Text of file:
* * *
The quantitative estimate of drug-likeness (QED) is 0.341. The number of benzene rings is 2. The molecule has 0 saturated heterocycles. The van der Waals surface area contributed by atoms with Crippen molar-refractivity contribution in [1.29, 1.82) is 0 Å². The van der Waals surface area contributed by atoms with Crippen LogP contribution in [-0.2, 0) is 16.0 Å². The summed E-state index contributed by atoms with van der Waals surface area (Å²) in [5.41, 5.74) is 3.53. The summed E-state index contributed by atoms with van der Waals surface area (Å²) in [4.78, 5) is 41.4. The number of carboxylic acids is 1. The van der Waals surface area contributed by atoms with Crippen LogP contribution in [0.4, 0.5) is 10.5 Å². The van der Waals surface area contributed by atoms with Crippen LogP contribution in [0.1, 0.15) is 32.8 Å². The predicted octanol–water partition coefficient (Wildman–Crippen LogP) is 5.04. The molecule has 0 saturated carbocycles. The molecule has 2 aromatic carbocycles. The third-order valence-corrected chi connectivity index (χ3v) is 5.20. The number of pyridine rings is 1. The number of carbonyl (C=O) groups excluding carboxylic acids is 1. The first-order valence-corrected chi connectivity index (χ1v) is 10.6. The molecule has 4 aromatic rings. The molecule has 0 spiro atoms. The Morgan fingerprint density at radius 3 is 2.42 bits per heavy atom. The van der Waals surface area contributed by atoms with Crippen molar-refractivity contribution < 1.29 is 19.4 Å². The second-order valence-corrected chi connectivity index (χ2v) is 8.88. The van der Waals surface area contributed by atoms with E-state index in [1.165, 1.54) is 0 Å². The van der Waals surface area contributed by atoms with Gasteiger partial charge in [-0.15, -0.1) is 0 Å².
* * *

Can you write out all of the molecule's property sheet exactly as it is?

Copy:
The quantitative estimate of drug-likeness (QED) is 0.341. The number of benzene rings is 2. The molecule has 0 saturated heterocycles. The van der Waals surface area contributed by atoms with Crippen molar-refractivity contribution in [1.29, 1.82) is 0 Å². The van der Waals surface area contributed by atoms with Crippen LogP contribution in [-0.2, 0) is 16.0 Å². The summed E-state index contributed by atoms with van der Waals surface area (Å²) in [5.41, 5.74) is 3.53. The summed E-state index contributed by atoms with van der Waals surface area (Å²) in [4.78, 5) is 41.4. The number of carboxylic acids is 1. The van der Waals surface area contributed by atoms with Crippen LogP contribution in [0.4, 0.5) is 10.5 Å². The van der Waals surface area contributed by atoms with Crippen LogP contribution in [0.1, 0.15) is 32.8 Å². The predicted octanol–water partition coefficient (Wildman–Crippen LogP) is 5.04. The molecule has 0 saturated carbocycles. The molecule has 2 aromatic carbocycles. The third-order valence-corrected chi connectivity index (χ3v) is 5.20. The number of pyridine rings is 1. The number of carbonyl (C=O) groups excluding carboxylic acids is 1. The first-order valence-corrected chi connectivity index (χ1v) is 10.6. The molecule has 4 aromatic rings. The molecule has 0 spiro atoms. The Morgan fingerprint density at radius 3 is 2.42 bits per heavy atom. The van der Waals surface area contributed by atoms with Crippen molar-refractivity contribution < 1.29 is 19.4 Å². The second-order valence-corrected chi connectivity index (χ2v) is 8.88. The van der Waals surface area contributed by atoms with E-state index in [1.165, 1.54) is 0 Å². The van der Waals surface area contributed by atoms with Gasteiger partial charge in [-0.15, -0.1) is 0 Å².